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Discussion Starter #7 (Edited)
And don't get me started on colors! Apparently most people think anything besides red, white, blue, grey, and black is "ugly."
I was just checking the Korean site for colors. Here's a link.
There's blue, black, white,and two shades of grey. Surprisingly there's no red, but there is a brown. It's 리치에스프레소, which according to Google translator is "Rich Espresso." I hope they sell that in all markets. I'm eager to see it. The darker grey, 메탈 스트림, "Metal Stream," might be my second choice, but hard to tell from the computer screen.

In the sportage, (link) there's the 파티나 골드, "Gold Patina," which might be the same as "Burnished Copper" on the US web site, though I'm thinking it's probably not. Those are maybe both nice colors too, but I definitely want a light interior, and I think the Rich Espresso would look better with the grey, which is probably the only choice for a light interior.
 

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It frustrates me that so many people think *anything* different is "ugly." In my family, we've owned the Prius, a Nissan Cube and a P/T Cruiser (the last two were my wife's primary cars). All three are a little different than very ordinary sedans. If someone said, "I like this one or that, but not the other," I'd think OK, interesting to hear what you do and don't like. But for most people, it's, "I hate all three, and anything that's not a sedan." Sorry, but not much to discuss.

And don't get me started on colors! Apparently most people think anything besides red, white, blue, grey, and black is "ugly."
I know what you mean, it's one reason why I don't take responses that happen right away with any value, it doesn't hold much weight. But give these same people 3-6 months of seeing it and I bet a lot of them will come to honestly like it, although some will feel obligated to stick to their original story.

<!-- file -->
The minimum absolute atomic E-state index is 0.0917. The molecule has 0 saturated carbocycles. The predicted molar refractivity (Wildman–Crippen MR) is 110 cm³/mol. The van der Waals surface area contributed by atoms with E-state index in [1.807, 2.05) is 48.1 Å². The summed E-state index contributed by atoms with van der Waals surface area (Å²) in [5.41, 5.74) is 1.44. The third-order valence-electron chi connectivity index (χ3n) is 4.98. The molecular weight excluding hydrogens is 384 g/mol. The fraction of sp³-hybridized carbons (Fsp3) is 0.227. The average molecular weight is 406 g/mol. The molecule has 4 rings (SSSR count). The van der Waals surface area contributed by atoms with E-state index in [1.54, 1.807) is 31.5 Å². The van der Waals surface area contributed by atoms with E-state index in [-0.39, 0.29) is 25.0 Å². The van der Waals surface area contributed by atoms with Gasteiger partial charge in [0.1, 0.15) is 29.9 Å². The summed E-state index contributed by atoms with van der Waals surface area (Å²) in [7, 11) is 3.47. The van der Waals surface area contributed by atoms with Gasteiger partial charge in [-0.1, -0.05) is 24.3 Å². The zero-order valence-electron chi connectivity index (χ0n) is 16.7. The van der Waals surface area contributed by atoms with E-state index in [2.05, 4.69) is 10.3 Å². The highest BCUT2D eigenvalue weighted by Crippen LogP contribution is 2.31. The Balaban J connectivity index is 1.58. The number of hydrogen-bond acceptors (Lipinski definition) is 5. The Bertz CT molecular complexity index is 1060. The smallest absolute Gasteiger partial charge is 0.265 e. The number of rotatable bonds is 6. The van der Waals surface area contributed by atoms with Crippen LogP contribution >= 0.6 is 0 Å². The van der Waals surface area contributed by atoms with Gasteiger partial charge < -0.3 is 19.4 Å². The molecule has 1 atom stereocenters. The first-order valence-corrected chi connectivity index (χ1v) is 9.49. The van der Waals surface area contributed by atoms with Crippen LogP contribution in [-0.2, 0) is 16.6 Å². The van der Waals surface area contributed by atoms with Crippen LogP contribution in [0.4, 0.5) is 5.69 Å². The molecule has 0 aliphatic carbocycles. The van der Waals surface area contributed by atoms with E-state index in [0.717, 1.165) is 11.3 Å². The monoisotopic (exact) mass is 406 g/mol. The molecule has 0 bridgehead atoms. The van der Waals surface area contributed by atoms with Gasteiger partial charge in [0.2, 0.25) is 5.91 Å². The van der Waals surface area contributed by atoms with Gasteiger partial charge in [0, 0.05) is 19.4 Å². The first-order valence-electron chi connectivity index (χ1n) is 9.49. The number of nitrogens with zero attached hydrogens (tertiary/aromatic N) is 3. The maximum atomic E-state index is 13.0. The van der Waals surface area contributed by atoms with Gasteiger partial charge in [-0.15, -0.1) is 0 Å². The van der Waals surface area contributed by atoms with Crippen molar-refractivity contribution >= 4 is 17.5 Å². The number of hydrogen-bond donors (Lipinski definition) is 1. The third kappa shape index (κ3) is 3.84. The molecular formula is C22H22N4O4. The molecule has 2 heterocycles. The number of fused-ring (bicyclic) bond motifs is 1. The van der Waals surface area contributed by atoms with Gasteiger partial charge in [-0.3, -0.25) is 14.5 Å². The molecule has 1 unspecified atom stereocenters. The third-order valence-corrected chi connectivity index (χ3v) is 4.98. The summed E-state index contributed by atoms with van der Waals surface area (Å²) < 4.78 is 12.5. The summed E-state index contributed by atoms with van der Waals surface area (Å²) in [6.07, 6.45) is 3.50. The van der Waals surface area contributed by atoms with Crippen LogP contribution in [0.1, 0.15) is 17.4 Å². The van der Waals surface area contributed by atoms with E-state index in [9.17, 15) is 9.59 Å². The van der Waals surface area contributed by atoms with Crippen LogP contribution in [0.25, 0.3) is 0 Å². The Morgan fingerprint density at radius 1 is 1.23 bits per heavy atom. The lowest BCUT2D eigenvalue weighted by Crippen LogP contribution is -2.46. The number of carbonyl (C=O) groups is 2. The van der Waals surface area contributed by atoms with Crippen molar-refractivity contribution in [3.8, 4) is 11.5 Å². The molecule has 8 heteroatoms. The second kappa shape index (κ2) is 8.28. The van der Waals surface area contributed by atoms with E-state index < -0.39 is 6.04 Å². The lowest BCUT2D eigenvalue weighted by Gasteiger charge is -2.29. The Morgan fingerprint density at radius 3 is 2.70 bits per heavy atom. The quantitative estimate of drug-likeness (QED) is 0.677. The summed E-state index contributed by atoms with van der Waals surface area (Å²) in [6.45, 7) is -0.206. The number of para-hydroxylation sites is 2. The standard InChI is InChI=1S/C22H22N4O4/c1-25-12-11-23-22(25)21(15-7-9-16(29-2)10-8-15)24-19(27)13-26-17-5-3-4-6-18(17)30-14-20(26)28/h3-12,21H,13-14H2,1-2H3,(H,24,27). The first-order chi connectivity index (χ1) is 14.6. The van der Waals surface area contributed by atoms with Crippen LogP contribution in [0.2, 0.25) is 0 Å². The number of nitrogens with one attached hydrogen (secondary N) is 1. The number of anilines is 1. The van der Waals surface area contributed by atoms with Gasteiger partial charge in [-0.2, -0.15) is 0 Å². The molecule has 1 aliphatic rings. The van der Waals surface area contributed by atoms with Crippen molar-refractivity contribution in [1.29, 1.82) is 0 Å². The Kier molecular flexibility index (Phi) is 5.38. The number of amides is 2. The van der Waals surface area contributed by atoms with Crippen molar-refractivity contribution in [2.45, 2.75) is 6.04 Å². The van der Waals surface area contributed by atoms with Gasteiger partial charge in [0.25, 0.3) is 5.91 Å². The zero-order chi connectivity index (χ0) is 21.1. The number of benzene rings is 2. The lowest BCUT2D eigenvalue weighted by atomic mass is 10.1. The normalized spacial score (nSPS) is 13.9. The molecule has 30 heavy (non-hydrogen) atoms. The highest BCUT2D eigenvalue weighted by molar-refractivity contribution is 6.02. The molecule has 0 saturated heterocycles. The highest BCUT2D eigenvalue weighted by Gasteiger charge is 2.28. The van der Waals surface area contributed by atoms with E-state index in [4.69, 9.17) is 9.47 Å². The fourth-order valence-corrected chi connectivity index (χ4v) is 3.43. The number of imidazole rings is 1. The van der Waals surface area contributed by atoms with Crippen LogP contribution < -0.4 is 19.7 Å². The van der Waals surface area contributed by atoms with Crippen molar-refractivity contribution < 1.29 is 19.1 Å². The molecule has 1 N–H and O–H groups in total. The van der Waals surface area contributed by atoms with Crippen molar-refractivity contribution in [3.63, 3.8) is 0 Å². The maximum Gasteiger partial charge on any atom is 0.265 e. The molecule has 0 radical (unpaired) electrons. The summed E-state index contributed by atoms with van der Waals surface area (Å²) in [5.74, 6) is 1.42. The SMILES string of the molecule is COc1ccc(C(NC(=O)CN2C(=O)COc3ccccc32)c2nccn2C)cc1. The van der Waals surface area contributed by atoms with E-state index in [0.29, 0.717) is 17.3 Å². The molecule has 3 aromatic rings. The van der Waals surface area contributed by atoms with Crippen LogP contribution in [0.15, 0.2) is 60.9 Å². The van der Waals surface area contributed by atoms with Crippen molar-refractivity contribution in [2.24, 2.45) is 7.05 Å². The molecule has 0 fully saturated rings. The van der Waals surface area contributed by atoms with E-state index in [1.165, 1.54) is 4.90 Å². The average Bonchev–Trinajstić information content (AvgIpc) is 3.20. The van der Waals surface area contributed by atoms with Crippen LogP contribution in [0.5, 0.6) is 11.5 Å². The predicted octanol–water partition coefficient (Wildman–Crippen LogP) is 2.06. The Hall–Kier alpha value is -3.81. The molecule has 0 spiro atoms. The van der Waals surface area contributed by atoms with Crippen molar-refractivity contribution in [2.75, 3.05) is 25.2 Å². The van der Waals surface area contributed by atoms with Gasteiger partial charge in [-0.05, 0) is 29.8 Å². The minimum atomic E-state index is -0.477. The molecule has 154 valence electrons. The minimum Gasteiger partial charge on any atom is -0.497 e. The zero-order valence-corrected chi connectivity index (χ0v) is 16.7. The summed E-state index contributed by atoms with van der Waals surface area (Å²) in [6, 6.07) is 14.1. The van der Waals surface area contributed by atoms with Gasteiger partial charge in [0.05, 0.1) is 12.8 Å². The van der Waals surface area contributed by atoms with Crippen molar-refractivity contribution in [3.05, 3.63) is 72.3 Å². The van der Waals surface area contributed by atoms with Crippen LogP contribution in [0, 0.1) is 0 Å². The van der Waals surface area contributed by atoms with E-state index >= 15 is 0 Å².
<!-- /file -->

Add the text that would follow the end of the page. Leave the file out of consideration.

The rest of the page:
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Most of my driving is short urban trips, rapidly going from one narrow parking space to another. So I really don't want a car that's wide, or harder to get in and out of.

A second problem with lower seating, is that it's harder to see around all the big vehicles out on the road.

And the third problem with semi-reclined seating, is for me the worst: It means the steering wheel is further away. This makes for sore neck and shoulders from reaching out to the wheel. In theory, the problem could be easily solved with a telescoping steering wheel, but often it is not. The range of telescoping may be laughably small, as it is with the 2016 Prius. And understandably, designers have made the decision that it's better for short people to be able to drive, at all, than for tall people to be comfortable. So to keep the air bag more forward from short drivers, even if there is a telescoping wheel, it usually telescopes from too-far-away to WAY-too-far-away.
Not sure about the Niro steering wheel but the higher seating helps when trying to make a left turn and just generally giving you a better point of view. Also easier to get in and out of because you're not squatting down trying to get into a low car, with something like an SUV or CUV, the door and seat is at the perfect height to easily get in and out of.
 

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Prius/Niro

I purchased a Red Niro EX 2 weeks ago. Traded in my 2012 Prius. Getting in/out is definitely easier. Ride is much quieter. My gas mileage that the internal calculator shows ranges from 42.3 to 69.5. I will not be sure of figures until I fill-up myself. I only have 143 miles on it. My Prius was getting 46 to 52 mpg.
I love the Android Auto. The Prius navigation system really sucked.
So far the Niro is a Prius killer IMHO.
 

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Meh

I traded in my 2010 Prius IV for a red Niro LX.
It's fine. I chose the Niro for the MPG and higher ground clearance which is a real issue where I live in Los Angeles, with all the hills and potholes, etc. Also looked at the Chevrolet Volt, Honda Fit & HR-V, Ford Fusion and the Kia Soul. Really what I wanted was a fun city car like the Kia Soul but with better fuel economy. So I decided to take a chance on the Niro.
I don't love the Niro as much as I wanted to, or as much as I did on the test drive.